Effect of Insulin Degludec vs Insulin Glargine U100 on Hypoglycemia in Patients With Type 1 Diabetes The SWITCH 1 Randomized Clinical Trial

Question  Is the rate of hypoglycemia noninferior or lower with insulin degludec vs insulin glargine U100 in insulin-treated patients with type 1 diabetes?

Findings  In this randomized crossover trial of 501 patients, insulin degludec compared with insulin glargine U100 resulted in a significantly lower rate of overall symptomatic hypoglycemic episodes over a 16-week maintenance period (2201 vs 2463 episodes per 100 patient-years of exposure).

Meaning  Patients with type 1 diabetes treated with insulin degludec, compared with insulin glargine U100, had a reduced risk of overall symptomatic hypoglycemia.

Reference: JAMA. 2017;318(1):33-44.

Advertisements

Incidence Trends of Type 1 and Type 2 Diabetes among Youths, 2002–2012

BACKGROUND

Diagnoses of type 1 and type 2 diabetes in youths present a substantial clinical and public health burden. The prevalence of these diseases increased in the 2001–2009 period, but data on recent incidence trends are lacking.

METHODS

We ascertained cases of type 1 and type 2 diabetes mellitus at five study centers in the United States. Denominators (4.9 million youths annually) were obtained from the U.S. Census or health-plan member counts. After the calculation of annual incidence rates for the 2002–2012 period, we analyzed trends using generalized autoregressive moving-average models with 2-year moving averages.

RESULTS

A total of 11,245 youths with type 1 diabetes (0 to 19 years of age) and 2846 with type 2 diabetes (10 to 19 years of age) were identified. Overall unadjusted estimated incidence rates of type 1 diabetes increased by 1.4% annually (from 19.5 cases per 100,000 youths per year in 2002–2003 to 21.7 cases per 100,000 youths per year in 2011–2012, P=0.03). In adjusted pairwise comparisons, the annual rate of increase was greater among Hispanics than among non-Hispanic whites (4.2% vs. 1.2%, P<0.001). Overall unadjusted incidence rates of type 2 diabetes increased by 7.1% annually (from 9.0 cases per 100,000 youths per year in 2002–2003 to 12.5 cases per 100,000 youths per year in 2011–2012, P<0.001 for trend across race or ethnic group, sex, and age subgroups). Adjusted pairwise comparisons showed that the relative annual increase in the incidence of type 2 diabetes among non-Hispanic whites (0.6%) was lower than that among non-Hispanic blacks, Asians or Pacific Islanders, and Native Americans (P<0.05 for all comparisons) and that the annual rate of increase among Hispanics differed significantly from that among Native Americans (3.1% vs. 8.9%, P=0.01). After adjustment for age, sex, and race or ethnic group, the relative annual increase in the incidence of type 1 diabetes was 1.8% (P<0.001) and that of type 2 diabetes was 4.8% (P<0.001).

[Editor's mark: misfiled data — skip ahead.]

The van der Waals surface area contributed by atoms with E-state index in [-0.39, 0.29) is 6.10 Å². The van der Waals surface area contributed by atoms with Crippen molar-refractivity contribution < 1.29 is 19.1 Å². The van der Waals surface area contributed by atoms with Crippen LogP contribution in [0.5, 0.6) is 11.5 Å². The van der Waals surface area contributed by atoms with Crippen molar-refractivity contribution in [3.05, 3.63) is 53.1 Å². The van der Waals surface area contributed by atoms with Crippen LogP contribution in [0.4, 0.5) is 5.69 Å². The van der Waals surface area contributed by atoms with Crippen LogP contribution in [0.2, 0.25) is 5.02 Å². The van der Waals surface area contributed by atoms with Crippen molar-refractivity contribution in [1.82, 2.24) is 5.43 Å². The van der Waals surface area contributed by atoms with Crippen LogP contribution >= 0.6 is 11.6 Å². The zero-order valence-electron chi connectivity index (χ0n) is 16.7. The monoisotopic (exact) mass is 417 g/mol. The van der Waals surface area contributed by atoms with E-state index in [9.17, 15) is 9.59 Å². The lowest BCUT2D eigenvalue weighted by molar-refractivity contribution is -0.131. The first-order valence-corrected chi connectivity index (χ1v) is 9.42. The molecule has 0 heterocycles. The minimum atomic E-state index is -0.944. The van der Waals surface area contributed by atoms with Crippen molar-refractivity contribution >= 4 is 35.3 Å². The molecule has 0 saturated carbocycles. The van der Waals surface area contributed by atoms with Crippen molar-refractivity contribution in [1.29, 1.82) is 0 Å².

CONCLUSIONS

The incidences of both type 1 and type 2 diabetes among youths increased significantly in the 2002–2012 period, particularly among youths of minority racial and ethnic groups. (Funded by the National Institute of Diabetes and Digestive and Kidney Diseases and the Centers for Disease Control and Prevention.)